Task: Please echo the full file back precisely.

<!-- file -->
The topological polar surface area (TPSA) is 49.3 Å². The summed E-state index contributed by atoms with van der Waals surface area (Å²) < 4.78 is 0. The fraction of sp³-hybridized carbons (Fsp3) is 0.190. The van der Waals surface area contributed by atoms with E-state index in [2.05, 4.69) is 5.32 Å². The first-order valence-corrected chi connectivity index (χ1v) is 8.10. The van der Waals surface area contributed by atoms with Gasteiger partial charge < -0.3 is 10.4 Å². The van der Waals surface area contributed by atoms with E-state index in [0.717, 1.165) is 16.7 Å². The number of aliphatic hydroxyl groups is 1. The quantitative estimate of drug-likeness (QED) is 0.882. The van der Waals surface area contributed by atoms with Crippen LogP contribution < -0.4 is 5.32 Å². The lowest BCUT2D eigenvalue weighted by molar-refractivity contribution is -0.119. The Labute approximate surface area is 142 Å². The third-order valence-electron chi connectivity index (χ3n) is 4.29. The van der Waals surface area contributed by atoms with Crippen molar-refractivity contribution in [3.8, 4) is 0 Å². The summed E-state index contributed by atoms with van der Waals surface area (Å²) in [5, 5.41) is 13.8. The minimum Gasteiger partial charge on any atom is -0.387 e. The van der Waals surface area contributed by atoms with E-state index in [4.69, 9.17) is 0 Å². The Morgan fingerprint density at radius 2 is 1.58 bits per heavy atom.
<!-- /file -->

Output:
The topological polar surface area (TPSA) is 49.3 Å². The summed E-state index contributed by atoms with van der Waals surface area (Å²) < 4.78 is 0. The fraction of sp³-hybridized carbons (Fsp3) is 0.190. The van der Waals surface area contributed by atoms with E-state index in [2.05, 4.69) is 5.32 Å². The first-order valence-corrected chi connectivity index (χ1v) is 8.10. The van der Waals surface area contributed by atoms with Gasteiger partial charge < -0.3 is 10.4 Å². The van der Waals surface area contributed by atoms with E-state index in [0.717, 1.165) is 16.7 Å². The number of aliphatic hydroxyl groups is 1. The quantitative estimate of drug-likeness (QED) is 0.882. The van der Waals surface area contributed by atoms with Crippen LogP contribution < -0.4 is 5.32 Å². The lowest BCUT2D eigenvalue weighted by molar-refractivity contribution is -0.119. The Labute approximate surface area is 142 Å². The third-order valence-electron chi connectivity index (χ3n) is 4.29. The van der Waals surface area contributed by atoms with Crippen molar-refractivity contribution in [3.8, 4) is 0 Å². The summed E-state index contributed by atoms with van der Waals surface area (Å²) in [5, 5.41) is 13.8. The minimum Gasteiger partial charge on any atom is -0.387 e. The van der Waals surface area contributed by atoms with E-state index in [4.69, 9.17) is 0 Å². The Morgan fingerprint density at radius 2 is 1.58 bits per heavy atom.